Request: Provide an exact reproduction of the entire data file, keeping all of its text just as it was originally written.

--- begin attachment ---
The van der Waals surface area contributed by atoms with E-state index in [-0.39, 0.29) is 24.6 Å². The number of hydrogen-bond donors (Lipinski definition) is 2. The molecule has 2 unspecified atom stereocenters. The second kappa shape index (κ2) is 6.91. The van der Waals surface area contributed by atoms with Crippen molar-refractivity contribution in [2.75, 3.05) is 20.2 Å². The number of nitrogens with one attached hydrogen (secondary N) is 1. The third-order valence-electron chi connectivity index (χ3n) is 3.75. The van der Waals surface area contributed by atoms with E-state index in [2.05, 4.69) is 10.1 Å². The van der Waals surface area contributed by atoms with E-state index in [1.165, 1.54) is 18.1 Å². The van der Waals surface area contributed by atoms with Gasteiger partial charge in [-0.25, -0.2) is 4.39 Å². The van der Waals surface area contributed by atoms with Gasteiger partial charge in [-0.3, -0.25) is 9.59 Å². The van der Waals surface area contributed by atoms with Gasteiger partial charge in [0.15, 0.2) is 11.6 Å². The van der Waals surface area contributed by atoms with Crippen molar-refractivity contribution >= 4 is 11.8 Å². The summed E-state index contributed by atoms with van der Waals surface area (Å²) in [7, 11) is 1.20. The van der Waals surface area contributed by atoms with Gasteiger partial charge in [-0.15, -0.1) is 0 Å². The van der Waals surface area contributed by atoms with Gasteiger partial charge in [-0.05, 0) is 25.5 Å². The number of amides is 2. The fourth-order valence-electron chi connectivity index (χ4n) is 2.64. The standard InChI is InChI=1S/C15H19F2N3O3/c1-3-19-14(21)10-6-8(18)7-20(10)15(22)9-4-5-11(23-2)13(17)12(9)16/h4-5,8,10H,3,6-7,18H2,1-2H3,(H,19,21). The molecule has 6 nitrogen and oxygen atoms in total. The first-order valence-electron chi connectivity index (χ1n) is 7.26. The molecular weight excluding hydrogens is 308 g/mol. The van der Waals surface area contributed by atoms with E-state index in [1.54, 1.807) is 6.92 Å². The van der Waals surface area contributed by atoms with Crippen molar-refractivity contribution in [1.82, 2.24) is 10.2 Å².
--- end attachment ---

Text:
The van der Waals surface area contributed by atoms with E-state index in [-0.39, 0.29) is 24.6 Å². The number of hydrogen-bond donors (Lipinski definition) is 2. The molecule has 2 unspecified atom stereocenters. The second kappa shape index (κ2) is 6.91. The van der Waals surface area contributed by atoms with Crippen molar-refractivity contribution in [2.75, 3.05) is 20.2 Å². The number of nitrogens with one attached hydrogen (secondary N) is 1. The third-order valence-electron chi connectivity index (χ3n) is 3.75. The van der Waals surface area contributed by atoms with E-state index in [2.05, 4.69) is 10.1 Å². The van der Waals surface area contributed by atoms with E-state index in [1.165, 1.54) is 18.1 Å². The van der Waals surface area contributed by atoms with Gasteiger partial charge in [-0.25, -0.2) is 4.39 Å². The van der Waals surface area contributed by atoms with Gasteiger partial charge in [-0.3, -0.25) is 9.59 Å². The van der Waals surface area contributed by atoms with Gasteiger partial charge in [0.15, 0.2) is 11.6 Å². The van der Waals surface area contributed by atoms with Crippen molar-refractivity contribution >= 4 is 11.8 Å². The summed E-state index contributed by atoms with van der Waals surface area (Å²) in [7, 11) is 1.20. The van der Waals surface area contributed by atoms with Gasteiger partial charge in [-0.15, -0.1) is 0 Å². The van der Waals surface area contributed by atoms with Gasteiger partial charge in [-0.05, 0) is 25.5 Å². The number of amides is 2. The fourth-order valence-electron chi connectivity index (χ4n) is 2.64. The standard InChI is InChI=1S/C15H19F2N3O3/c1-3-19-14(21)10-6-8(18)7-20(10)15(22)9-4-5-11(23-2)13(17)12(9)16/h4-5,8,10H,3,6-7,18H2,1-2H3,(H,19,21). The molecule has 6 nitrogen and oxygen atoms in total. The first-order valence-electron chi connectivity index (χ1n) is 7.26. The molecular weight excluding hydrogens is 308 g/mol. The van der Waals surface area contributed by atoms with E-state index in [1.54, 1.807) is 6.92 Å². The van der Waals surface area contributed by atoms with Crippen molar-refractivity contribution in [1.82, 2.24) is 10.2 Å².